iPod/Music controls have always worked best with iPhones and iPods in portrait view, but iOS7 takes usability to a new low when viewing the screen in landscape mode while listening to a playlist.  Honestly, I’m not even sure what it’s showing … and I certainly haven’t figured out how to do anything useful with this new “album wall.”  Even more frustrating is that the displayed albums aren’t even filtered to ones within the current playlist. I’d lock the screen orientation, except that Music is the only app I don’t like in landscape view.

Three:  Landscape View for Home Screens
While I’m on the topic of landscape (or horizontal) view, can I ask why the home screens on an iPhone won’t rotate when the phone is turned horizontal?  I realize this isn’t new in iOS7; iPhones have always been limited this way.  But why?  Home screens on the iPad rotate to landscape view, why can’t the iPhone?  Sure, the proportions of the iPhone screen mean that landscape view might not work as well as the more square iPad screen.  Still, it seems silly that the home screen wouldn’t rotate so it could be viewed in the same orientation as the app you just exited, for example.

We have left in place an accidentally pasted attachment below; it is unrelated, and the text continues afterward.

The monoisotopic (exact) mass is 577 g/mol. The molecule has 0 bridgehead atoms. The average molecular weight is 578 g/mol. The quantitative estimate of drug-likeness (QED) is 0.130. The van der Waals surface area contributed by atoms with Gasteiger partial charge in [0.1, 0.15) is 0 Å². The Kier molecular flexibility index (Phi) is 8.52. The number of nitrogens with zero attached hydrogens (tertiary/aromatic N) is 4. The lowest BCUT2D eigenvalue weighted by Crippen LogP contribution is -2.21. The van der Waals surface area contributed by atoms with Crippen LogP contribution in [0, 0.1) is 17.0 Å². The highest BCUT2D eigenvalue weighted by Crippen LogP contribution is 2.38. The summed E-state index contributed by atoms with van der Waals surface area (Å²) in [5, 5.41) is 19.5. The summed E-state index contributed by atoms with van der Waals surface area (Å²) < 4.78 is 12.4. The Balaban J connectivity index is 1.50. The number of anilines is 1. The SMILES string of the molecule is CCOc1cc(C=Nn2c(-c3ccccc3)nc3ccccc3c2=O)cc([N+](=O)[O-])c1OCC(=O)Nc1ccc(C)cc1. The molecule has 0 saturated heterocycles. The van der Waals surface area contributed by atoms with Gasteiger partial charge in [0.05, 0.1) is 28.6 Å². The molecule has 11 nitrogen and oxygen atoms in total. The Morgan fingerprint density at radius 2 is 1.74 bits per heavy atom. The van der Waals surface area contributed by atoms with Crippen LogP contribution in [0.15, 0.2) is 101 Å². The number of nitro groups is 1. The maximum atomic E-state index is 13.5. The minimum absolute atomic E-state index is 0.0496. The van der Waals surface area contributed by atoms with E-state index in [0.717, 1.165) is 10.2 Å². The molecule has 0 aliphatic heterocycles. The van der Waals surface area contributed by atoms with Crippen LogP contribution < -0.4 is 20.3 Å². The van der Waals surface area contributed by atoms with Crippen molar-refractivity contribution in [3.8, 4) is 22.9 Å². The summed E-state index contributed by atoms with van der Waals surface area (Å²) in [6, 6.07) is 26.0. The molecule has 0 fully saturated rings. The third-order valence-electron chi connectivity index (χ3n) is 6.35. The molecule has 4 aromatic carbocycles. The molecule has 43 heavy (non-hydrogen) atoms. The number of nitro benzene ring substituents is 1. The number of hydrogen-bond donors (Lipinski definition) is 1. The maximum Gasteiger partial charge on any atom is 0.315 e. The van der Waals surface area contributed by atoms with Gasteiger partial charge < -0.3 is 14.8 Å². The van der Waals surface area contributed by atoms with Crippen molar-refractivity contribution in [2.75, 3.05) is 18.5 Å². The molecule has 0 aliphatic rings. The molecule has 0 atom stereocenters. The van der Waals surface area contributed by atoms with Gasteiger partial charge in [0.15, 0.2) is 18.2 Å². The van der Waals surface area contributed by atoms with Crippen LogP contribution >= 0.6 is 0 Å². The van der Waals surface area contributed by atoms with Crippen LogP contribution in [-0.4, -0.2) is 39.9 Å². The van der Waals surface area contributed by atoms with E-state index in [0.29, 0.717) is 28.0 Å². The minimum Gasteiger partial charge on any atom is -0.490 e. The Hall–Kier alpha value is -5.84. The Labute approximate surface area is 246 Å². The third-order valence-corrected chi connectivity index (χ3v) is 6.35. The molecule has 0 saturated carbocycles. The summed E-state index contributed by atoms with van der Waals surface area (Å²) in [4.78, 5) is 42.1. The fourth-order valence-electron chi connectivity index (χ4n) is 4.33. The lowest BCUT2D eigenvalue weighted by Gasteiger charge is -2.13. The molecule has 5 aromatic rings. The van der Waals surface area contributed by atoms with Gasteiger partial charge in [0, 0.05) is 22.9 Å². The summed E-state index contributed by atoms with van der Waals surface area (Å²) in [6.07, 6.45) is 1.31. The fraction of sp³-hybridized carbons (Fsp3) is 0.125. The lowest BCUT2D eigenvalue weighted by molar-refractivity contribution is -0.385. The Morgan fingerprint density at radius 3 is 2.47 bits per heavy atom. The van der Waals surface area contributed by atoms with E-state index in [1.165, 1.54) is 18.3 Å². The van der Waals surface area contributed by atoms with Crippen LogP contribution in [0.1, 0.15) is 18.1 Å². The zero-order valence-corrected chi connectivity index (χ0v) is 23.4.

Two: Calendar
Scrolling through the months is an improvement, as I was always challenged in the page-flipping skill department.  The new up-down scroll motion works more easily for me, but the change to how list view works is one I’m not as happy about.  Not only is it not intuitive (tap the magnifying glass icon, in case you’ve yet to find it), but it’s also not possible to add an appointment without exiting list view.  I’m sure some developer can tell me why this had to change in iOS7 and “list” couldn’t remain a view option just like week, month and year.